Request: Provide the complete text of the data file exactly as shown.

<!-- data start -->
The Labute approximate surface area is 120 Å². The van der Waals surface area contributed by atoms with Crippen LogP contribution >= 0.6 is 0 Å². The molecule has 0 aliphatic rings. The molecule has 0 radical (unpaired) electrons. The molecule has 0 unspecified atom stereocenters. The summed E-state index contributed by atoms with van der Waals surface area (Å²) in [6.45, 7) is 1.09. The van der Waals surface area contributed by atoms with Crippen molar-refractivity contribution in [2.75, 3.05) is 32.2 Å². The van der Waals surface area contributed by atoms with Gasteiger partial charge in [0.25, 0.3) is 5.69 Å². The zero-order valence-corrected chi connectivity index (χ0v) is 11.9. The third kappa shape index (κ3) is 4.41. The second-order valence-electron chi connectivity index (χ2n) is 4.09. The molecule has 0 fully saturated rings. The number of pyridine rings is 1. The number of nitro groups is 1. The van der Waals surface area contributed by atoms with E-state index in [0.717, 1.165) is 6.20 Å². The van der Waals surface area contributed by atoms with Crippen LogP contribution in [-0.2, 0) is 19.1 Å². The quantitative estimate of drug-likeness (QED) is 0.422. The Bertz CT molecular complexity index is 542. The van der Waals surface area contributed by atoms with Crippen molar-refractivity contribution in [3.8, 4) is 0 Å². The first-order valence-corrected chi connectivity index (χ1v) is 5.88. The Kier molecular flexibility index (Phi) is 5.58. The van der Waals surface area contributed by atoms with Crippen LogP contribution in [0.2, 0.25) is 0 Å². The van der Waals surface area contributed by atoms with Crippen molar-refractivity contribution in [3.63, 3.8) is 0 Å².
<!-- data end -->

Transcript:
The Labute approximate surface area is 120 Å². The van der Waals surface area contributed by atoms with Crippen LogP contribution >= 0.6 is 0 Å². The molecule has 0 aliphatic rings. The molecule has 0 radical (unpaired) electrons. The molecule has 0 unspecified atom stereocenters. The summed E-state index contributed by atoms with van der Waals surface area (Å²) in [6.45, 7) is 1.09. The van der Waals surface area contributed by atoms with Crippen molar-refractivity contribution in [2.75, 3.05) is 32.2 Å². The van der Waals surface area contributed by atoms with Gasteiger partial charge in [0.25, 0.3) is 5.69 Å². The zero-order valence-corrected chi connectivity index (χ0v) is 11.9. The third kappa shape index (κ3) is 4.41. The second-order valence-electron chi connectivity index (χ2n) is 4.09. The molecule has 0 fully saturated rings. The number of pyridine rings is 1. The number of nitro groups is 1. The van der Waals surface area contributed by atoms with E-state index in [0.717, 1.165) is 6.20 Å². The van der Waals surface area contributed by atoms with Crippen LogP contribution in [-0.2, 0) is 19.1 Å². The quantitative estimate of drug-likeness (QED) is 0.422. The Bertz CT molecular complexity index is 542. The van der Waals surface area contributed by atoms with Crippen molar-refractivity contribution in [3.8, 4) is 0 Å². The first-order valence-corrected chi connectivity index (χ1v) is 5.88. The Kier molecular flexibility index (Phi) is 5.58. The van der Waals surface area contributed by atoms with Crippen LogP contribution in [0.2, 0.25) is 0 Å². The van der Waals surface area contributed by atoms with Crippen molar-refractivity contribution in [3.63, 3.8) is 0 Å².